Student’s summer jobs can help determine their future career success. With the uncertainty of the pandemic, some college students haven’t lost their summer jobs yet, but are waiting to see what the future holds.
Anna Featherston, senior in music education, planned to work at the Barney Goodman camp at the Jewish Community Center of the Greater Kansas City Area as a senior camp counselor and music director. While she has not officially lost her summer job, she said it feels inevitable.
“The camp hosts around 400 campers and it’s hard for me to imagine that we can safely host camp as normal,” Featherston said. “My hope is that we can do camp to some degree later in the summer, but I’m not sure how possible that is. This is a particularly difficult situation because most parents sending their kids to this camp are using it as childcare, so I’m not sure how this will pan out when people start being able to go back to work.”
Featherston said not having her summer job will negatively affect her future from a financial standpoint.
“I have been saving my money for years so that I will be prepared to go out on my own after college,” Featherston said. “Because of my schedule, I don’t work during the school year, thus relying on my summer income for any type of savings.”
Featherston said she will lose valuable experience that relates directly to her career as a music teacher.
“I was also looking forward to having a job that caters more towards my future career,” Featherston said. “Missing out on this erases helpful preparation.”
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While Featherston has not lost her job yet, some students have already. Masie Dulitz, sophomore in musical theatre, lost her summer performance job in Kearney, Neb.
“I lost my job working for Crane River Theater Company,” Dulitz said. “I was cast to be in the ensemble of ‘Cinderella’ this summer.”
Dulitz said losing this job puts stress on her for several reasons. Without this job, she said she misses out on a valuable experience to have on her resume.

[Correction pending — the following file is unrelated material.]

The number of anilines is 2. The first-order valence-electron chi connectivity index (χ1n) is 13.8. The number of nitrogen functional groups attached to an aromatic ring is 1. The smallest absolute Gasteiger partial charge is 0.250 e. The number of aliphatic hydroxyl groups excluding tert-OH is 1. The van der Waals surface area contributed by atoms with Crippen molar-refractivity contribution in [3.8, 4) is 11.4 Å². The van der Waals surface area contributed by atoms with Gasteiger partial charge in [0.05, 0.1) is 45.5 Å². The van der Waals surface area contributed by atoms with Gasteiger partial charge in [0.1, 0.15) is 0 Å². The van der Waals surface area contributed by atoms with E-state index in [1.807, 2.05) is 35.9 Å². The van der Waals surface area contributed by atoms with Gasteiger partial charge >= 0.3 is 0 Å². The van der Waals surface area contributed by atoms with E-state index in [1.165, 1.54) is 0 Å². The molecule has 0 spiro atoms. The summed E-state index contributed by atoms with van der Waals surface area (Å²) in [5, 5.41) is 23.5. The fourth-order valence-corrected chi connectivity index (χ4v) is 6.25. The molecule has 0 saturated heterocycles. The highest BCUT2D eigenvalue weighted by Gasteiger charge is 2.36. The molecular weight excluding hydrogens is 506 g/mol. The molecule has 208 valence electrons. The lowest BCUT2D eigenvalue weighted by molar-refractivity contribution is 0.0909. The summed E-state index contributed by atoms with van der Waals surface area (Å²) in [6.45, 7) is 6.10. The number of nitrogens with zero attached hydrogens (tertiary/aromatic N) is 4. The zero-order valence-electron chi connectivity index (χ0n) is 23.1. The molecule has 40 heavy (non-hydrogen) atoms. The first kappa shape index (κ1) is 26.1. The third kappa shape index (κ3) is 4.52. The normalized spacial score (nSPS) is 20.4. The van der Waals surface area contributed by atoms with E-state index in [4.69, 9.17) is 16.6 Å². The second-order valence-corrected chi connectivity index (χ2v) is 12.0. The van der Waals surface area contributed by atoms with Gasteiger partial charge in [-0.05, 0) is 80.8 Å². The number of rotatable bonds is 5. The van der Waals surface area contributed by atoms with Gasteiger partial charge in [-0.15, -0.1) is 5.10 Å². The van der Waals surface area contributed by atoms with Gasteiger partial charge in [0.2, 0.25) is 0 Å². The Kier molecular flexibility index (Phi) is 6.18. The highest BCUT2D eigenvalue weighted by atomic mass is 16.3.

“I also need jobs like this to develop professionally since I plan on performing as a career,” Dulitz said. “It’s really important to have consistency on your resume to show that I’ve been working and doing theater whenever I can.”
Although Dulitz worries about missing out on the experience, she worries most about the financial toll of losing her job.
“The biggest thing is a financial stress,” Dulitz said. “I had planned on having this job since around February so I just hadn’t been looking for other opportunities.”
Like many other college students, she plans to pursue other job opportunities to gain experience in her major.
“I am going to have to search for a job that can fit into my career path so I can feel like I’m still developing or decide to work outside of my field,” Dulitz said.
Along with many other performers and artists, Dulitz said she will do everything she can to maintain and improve her performing skills, but it won’t be easy without access to the resources she is used to having.
“I’m going to try to make up for it over the summer by keeping busy and training, but individual practice is much different than performing in a large ensemble in front of thousands of people every night,” Dultiz said. “For now I’m just hoping that things turn around quickly, but it’s hard to say what the future looks like for performing.”